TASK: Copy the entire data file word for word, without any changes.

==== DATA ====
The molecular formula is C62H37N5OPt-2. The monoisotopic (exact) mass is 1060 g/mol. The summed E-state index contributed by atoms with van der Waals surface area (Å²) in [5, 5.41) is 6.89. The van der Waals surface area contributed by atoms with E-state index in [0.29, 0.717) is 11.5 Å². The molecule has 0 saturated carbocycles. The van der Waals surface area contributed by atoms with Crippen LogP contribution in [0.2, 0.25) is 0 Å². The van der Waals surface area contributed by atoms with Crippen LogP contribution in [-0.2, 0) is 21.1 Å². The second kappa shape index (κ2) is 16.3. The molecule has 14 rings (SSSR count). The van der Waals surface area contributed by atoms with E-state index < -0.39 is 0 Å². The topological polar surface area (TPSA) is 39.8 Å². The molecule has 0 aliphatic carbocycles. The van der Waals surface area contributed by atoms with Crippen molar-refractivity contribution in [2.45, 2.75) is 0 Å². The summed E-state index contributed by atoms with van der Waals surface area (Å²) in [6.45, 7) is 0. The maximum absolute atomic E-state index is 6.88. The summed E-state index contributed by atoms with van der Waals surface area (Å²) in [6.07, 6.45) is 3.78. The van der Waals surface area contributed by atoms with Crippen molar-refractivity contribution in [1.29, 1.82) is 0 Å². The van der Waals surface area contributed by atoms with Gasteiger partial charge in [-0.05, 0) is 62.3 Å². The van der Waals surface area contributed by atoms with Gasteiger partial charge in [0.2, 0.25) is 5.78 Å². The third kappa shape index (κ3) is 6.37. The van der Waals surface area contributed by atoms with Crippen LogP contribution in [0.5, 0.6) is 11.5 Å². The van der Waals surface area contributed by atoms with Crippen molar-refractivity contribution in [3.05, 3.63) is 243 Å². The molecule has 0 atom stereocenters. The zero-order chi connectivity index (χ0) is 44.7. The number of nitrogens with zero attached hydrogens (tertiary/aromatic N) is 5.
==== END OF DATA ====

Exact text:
The molecular formula is C62H37N5OPt-2. The monoisotopic (exact) mass is 1060 g/mol. The summed E-state index contributed by atoms with van der Waals surface area (Å²) in [5, 5.41) is 6.89. The van der Waals surface area contributed by atoms with E-state index in [0.29, 0.717) is 11.5 Å². The molecule has 0 saturated carbocycles. The van der Waals surface area contributed by atoms with Crippen LogP contribution in [0.2, 0.25) is 0 Å². The van der Waals surface area contributed by atoms with Crippen LogP contribution in [-0.2, 0) is 21.1 Å². The second kappa shape index (κ2) is 16.3. The molecule has 14 rings (SSSR count). The van der Waals surface area contributed by atoms with E-state index < -0.39 is 0 Å². The topological polar surface area (TPSA) is 39.8 Å². The molecule has 0 aliphatic carbocycles. The van der Waals surface area contributed by atoms with Crippen molar-refractivity contribution in [2.45, 2.75) is 0 Å². The summed E-state index contributed by atoms with van der Waals surface area (Å²) in [6.45, 7) is 0. The maximum absolute atomic E-state index is 6.88. The summed E-state index contributed by atoms with van der Waals surface area (Å²) in [6.07, 6.45) is 3.78. The van der Waals surface area contributed by atoms with Crippen molar-refractivity contribution in [1.29, 1.82) is 0 Å². The van der Waals surface area contributed by atoms with Gasteiger partial charge in [-0.05, 0) is 62.3 Å². The van der Waals surface area contributed by atoms with Gasteiger partial charge in [0.2, 0.25) is 5.78 Å². The third kappa shape index (κ3) is 6.37. The van der Waals surface area contributed by atoms with Crippen LogP contribution in [0.5, 0.6) is 11.5 Å². The van der Waals surface area contributed by atoms with Crippen molar-refractivity contribution in [3.05, 3.63) is 243 Å². The molecule has 0 atom stereocenters. The zero-order chi connectivity index (χ0) is 44.7. The number of nitrogens with zero attached hydrogens (tertiary/aromatic N) is 5.